A resident of Framingham, MA, Dr. Steinberg is an Honorary Trustee of the Danforth Art Alliance after serving as Trustee of the Danforth Museum and School. He was an elected member of the Framingham Town Meeting and later chair of the Town Finance Committee. Dr. Steinberg is married to Sarah Steinberg, a graduate of the Syracuse University College of Visual and Performing Arts and an artist-educator with the Wellesley Public Schools. Mrs. Steinberg maintains a studio practice at Saxonville Mills in Framingham. The Steinbergs have two sons, one of whom attends Framingham High School and the other the University of Massachusetts Lowell.
At Montserrat, you can discover what it means to be an artist, designer and artist-educator and lay the groundwork for a life rich in meaning, fulfillment, creative expression, and career opportunity. Through the Bachelor of Fine Arts degree program, you will follow a path of bold exploration guided by dedicated and highly accomplished faculty. The people you encounter will ignite your creativity and inspire ambitious work. Along the way, you will build a framework for professional and personal success in a place that feels like home, where your peers are immersed in their art 24-7.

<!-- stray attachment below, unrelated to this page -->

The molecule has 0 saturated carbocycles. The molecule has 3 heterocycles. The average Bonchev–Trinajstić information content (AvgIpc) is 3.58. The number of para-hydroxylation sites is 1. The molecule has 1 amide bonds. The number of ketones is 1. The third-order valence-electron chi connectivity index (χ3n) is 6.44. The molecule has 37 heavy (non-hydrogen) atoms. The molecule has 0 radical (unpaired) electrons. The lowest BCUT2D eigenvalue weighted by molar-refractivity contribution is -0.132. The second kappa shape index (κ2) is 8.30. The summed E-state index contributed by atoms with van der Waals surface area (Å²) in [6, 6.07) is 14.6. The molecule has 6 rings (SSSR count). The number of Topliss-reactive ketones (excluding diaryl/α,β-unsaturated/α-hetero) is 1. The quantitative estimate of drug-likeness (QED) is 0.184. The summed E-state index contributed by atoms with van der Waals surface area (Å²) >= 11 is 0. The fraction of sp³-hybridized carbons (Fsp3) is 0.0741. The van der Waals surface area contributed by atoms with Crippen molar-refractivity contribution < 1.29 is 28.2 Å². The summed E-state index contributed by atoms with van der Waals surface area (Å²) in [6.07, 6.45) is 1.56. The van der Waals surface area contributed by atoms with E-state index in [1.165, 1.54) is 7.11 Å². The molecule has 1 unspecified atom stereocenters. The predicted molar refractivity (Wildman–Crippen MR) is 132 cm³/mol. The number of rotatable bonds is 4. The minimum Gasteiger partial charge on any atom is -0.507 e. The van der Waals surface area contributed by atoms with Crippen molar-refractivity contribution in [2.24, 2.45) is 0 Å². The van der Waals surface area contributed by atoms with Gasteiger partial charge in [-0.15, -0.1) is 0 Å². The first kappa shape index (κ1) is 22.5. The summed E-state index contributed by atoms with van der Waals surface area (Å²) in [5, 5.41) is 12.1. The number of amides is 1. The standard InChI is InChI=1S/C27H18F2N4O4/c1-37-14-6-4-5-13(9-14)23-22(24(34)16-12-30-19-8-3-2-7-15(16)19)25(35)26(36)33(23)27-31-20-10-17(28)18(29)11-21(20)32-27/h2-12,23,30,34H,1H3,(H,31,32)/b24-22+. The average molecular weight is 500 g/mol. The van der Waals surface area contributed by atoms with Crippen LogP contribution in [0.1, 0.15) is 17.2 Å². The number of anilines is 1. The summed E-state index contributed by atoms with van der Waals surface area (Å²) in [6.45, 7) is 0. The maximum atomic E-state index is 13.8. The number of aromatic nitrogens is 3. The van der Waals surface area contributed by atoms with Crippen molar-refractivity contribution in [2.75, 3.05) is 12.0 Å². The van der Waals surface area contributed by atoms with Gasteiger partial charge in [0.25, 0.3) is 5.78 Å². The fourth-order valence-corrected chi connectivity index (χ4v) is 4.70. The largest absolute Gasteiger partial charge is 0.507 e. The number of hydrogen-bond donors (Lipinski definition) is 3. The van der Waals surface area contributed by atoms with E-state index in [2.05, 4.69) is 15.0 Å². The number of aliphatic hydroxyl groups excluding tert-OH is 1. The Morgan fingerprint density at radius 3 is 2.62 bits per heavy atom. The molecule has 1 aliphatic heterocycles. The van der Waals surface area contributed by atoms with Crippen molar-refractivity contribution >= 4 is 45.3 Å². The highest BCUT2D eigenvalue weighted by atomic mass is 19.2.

We are an accepting community who celebrates difference. We encourage you to embrace your passion. We help you design your future, sharpen your vision, and show you that anything is possible.
We are a small college with a global reach. This can be seen in our courses of study and our close proximity to a major hub of art and design in the world, Boston. We also encourage you to think globally with access to challenging internship opportunities and international study programs, which are shining jewels of the college’s programming.
If you want to realize a productive and fulfilling creative life, Montserrat College of Art can help you….you bring the passion and energy and we will help you imagine and accomplish the impossible. We can’t wait to welcome to you!
Kurt T. Steinberg Ed.D
Dean of College Relations and Special Assistant to the President
Director of Development
Director of Admissions
Dean of Faculty and Academic Affairs
Dean of Students
Executive Assistant to the President